At a Glance
Research over the past decade has begun to show how differences in spending patterns affect school and district performance in terms of student achievement. Because performance expectations are growing—and growing more specific and stringent—it is more important than ever to push forward with resource allocation research and make sure the results are widely known. This edition of Insights on Education Policy, Practice, and Research summarizes a recent SEDL study that explores the links between how resources are spent and the resulting performance of students. In particular, this brief gives state and local policymakers a clearer picture of district spending and results in four states in the SEDL region.
National trends hold up in the SEDL region.
- Although Southwest districts spend less than national averages, the general spending patterns tend to be roughly similar to what other researchers have found nationally.
- On average, about 60% of education dollars are spent on instruction, including teachers, books, and instructional programs.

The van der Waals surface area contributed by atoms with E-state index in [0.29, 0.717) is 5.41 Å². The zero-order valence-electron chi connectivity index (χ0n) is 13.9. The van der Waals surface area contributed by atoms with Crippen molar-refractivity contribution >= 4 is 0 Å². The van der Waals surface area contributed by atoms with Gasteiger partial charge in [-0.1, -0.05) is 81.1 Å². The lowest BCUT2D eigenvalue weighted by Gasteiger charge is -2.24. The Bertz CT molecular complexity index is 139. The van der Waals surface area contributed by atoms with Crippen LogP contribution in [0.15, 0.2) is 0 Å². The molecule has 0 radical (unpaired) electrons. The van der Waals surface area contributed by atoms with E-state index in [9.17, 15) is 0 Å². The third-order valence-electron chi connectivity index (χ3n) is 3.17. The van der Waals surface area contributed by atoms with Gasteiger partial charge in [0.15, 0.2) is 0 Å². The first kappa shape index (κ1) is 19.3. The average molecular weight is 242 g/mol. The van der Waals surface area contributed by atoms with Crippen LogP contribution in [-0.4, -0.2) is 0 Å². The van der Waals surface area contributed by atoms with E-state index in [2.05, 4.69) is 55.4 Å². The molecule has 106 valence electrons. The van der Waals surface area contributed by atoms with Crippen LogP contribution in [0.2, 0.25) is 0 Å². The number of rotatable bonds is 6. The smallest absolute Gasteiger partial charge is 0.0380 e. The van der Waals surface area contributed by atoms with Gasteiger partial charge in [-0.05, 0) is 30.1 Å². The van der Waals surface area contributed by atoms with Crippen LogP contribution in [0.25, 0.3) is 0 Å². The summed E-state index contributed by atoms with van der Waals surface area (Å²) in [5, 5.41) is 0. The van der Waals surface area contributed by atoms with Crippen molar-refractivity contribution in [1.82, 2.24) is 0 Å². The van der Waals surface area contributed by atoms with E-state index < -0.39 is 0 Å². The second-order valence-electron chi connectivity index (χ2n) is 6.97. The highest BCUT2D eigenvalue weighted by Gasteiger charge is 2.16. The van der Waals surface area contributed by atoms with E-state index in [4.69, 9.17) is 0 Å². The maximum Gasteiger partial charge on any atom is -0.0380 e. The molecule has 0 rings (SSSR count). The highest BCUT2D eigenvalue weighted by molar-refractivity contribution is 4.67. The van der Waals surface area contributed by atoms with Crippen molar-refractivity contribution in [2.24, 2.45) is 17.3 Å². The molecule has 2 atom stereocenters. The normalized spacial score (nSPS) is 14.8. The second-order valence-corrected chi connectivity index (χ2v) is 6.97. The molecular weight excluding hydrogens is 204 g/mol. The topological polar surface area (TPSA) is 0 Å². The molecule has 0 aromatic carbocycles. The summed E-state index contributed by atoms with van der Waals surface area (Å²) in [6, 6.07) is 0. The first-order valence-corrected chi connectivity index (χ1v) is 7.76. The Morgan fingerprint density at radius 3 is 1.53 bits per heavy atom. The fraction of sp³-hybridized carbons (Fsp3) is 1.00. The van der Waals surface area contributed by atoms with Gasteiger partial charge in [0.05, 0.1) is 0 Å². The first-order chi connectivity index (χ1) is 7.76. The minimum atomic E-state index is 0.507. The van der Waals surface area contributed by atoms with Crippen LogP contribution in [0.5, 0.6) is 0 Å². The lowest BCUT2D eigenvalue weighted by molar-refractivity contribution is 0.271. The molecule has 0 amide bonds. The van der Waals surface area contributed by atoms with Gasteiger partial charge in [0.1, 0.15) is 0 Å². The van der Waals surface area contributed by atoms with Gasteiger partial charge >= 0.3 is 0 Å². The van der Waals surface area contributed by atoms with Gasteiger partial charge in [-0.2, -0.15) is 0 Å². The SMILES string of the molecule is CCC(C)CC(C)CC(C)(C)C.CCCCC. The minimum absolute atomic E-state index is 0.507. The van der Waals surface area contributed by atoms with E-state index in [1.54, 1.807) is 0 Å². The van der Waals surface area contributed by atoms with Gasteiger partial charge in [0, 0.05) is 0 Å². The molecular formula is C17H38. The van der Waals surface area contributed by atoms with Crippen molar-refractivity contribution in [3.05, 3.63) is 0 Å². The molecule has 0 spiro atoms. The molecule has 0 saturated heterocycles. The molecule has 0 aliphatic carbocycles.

Beneath the averages, important distinctions can be seen.
- Southwestern districts with higher student performance allocated more fiscal and staffing resources to instruction than districts with lower student performance.
- In two of the four study states, more money was spent by districts with high student performance on core expenses (instruction plus student support and instructional staff support).
- Discussions with district staff reinforced the positive effects of investing in core expenses.
Staff and leadership in improvement districts view resource allocation as important to successful reform efforts.
- Improvement districts spent less on general administration and non-instructional services than comparison districts.
- Goals were more important than past spending practices.
- Staff, time, materials, parents, and community members were all included in how improvement districts defined “resources” reallocated to meet goals.
This brief concludes with suggestions to improve state and local procedures in favor of a more systematic approach to planning and resource allocation. Future SEDL research on this topic will include more explicit attention to contextual factors, such as student demographics and teacher characteristics, and will investigate more deeply into the links between instructional spending and performance in the region.
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